High Wall (1947)

Approved   |    |  Crime, Drama, Film-Noir


High Wall (1947) Poster

After a brain-damaged man confesses to murder and is committed, Dr. Ann Lorrison tries to prove his innocence.


7/10
1,396

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Reviews & Commentary

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User Reviews


6 October 2006 | Handlinghandel
7
| Not great but well worth a look
This is probably Robert Taylor's first real film noir. He is revered in some circles for work a decade later such as Nicholas Ray's "Party Girl." I think he is excellent in "High Wall." He plays a decorated war vet who is accused of murder. Not just accused of murder but also but into a psychiatric hospital. Yikes. No fun at all. Except that the hypnotherapist assigned to his case is a beautiful woman who kind of likes him.

Cast in the role of the psychiatrist is one of the great staples of film noir, Audrey Totter. She is as always good. Better than good. What's intriguing here is that she is cast not as a femme fatale but as a career woman who is in every sense on the right side of the angels and the law.

Herbert Marshall turns in a superbly creepy performance also. I won't say much about his role other than that this is not really a whodunit. We know the answer to that very early.

It's an unusual, brave movie. It has flaws but is nevertheless very good.

Critic Reviews


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Did You Know?

Trivia

This film received its USA television premiere in Los Angeles Monday 15 October 1956 on KTTV (Channel 11), followed by Seattle 30 October 1956 on KING (Channel 5), by Philadelphia Saturday 3 November 1956 on WFIL (Channel 6), by New Haven CT Sunday 18 November 1956 on WNHC (Channel 8), by Cincinnati Wednesday 28 November 1956 on WXIX (Channel 19) (Newport KY), by Hartford CT Thursday 6 December 1956 on WHCT (Channel 18), by Altoona PA Friday 14 December 1956 on WFBG (Channel 10), by Omaha Saturday 26 January 1957 on WOW (Channel 6) and by New York City Sunday 24 February 1957 on WCBS (Channel 2); in Chicago it first aired 28 June 1957 on WBBM (Channel 2), and San Francisco it was first telecast 4 February 1958 on KGO (Channel 7).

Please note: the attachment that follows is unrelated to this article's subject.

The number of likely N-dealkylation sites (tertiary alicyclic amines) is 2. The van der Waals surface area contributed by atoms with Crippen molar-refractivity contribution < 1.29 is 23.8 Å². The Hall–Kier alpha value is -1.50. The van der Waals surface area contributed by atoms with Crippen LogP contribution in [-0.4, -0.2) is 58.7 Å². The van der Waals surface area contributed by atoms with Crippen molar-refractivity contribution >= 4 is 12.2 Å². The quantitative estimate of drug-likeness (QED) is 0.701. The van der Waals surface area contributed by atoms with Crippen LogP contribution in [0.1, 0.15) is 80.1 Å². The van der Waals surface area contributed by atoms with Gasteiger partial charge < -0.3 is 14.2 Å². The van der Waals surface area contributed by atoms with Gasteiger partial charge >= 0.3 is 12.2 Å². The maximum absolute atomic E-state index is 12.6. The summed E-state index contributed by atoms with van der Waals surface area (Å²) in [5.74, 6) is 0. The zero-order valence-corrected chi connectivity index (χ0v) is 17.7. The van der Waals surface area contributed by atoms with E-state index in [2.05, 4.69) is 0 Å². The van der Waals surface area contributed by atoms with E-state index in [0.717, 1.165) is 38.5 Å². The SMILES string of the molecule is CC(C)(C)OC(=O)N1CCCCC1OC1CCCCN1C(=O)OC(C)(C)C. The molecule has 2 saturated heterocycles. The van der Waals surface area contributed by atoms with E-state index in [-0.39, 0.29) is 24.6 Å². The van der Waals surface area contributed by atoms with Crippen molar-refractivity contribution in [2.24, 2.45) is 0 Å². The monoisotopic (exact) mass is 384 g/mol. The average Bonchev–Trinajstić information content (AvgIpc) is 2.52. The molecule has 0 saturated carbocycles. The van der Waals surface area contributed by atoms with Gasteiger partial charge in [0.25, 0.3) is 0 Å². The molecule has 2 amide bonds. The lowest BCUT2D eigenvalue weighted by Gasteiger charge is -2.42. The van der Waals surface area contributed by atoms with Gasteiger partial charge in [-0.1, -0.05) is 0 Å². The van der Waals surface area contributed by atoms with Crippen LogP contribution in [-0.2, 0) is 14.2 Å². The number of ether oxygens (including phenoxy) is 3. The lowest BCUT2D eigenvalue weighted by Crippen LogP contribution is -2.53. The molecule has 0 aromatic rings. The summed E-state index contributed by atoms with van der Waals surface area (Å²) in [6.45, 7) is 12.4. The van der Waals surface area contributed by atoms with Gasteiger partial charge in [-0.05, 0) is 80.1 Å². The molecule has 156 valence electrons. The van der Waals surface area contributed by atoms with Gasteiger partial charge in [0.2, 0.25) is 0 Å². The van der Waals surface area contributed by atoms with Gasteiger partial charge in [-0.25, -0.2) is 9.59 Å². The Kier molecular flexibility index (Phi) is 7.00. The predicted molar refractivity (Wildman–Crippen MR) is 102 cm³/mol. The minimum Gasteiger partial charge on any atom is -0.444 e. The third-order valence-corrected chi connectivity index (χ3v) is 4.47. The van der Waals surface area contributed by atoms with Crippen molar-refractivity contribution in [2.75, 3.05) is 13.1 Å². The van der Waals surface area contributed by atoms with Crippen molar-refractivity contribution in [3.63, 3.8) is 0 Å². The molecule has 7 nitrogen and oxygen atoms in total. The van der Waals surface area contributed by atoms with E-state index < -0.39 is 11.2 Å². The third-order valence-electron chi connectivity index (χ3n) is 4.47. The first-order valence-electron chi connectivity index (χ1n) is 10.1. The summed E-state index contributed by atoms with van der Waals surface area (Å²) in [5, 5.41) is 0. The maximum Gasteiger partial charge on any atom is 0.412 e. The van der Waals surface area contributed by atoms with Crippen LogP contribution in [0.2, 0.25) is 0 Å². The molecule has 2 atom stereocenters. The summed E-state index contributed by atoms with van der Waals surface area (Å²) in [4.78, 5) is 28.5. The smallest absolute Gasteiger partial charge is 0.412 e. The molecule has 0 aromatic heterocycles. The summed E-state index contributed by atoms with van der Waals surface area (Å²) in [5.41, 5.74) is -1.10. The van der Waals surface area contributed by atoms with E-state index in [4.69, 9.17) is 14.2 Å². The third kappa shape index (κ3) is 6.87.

Quotes

Steven Kenet: All this is confidential between doctor and patient isn't it? You're in a hurry to get in and report this aren't you? Well I can't stop you but just remember, you're the one who sold me on the idea of surgery, of fighting for an acquittal. Why did ...


Goofs

(around 1 hour, 11 minutes) When Dr. Ann Lorrison is in her office looking in the mirror while doing her makeup, there is a knock on the door. She says "come in" but before she knows who it is; she jumps the dialog by saying "Hello George". She did not see George nor did he say anything that would have allowed her to have known who was knocking.


Soundtracks

Home on the Range
(uncredited)
Written by
Daniel E. Kelley
Performed by Frank Darien
[The old man in the tub next to Steve sings the song]

Storyline

Plot Summary


Genres

Crime | Drama | Film-Noir

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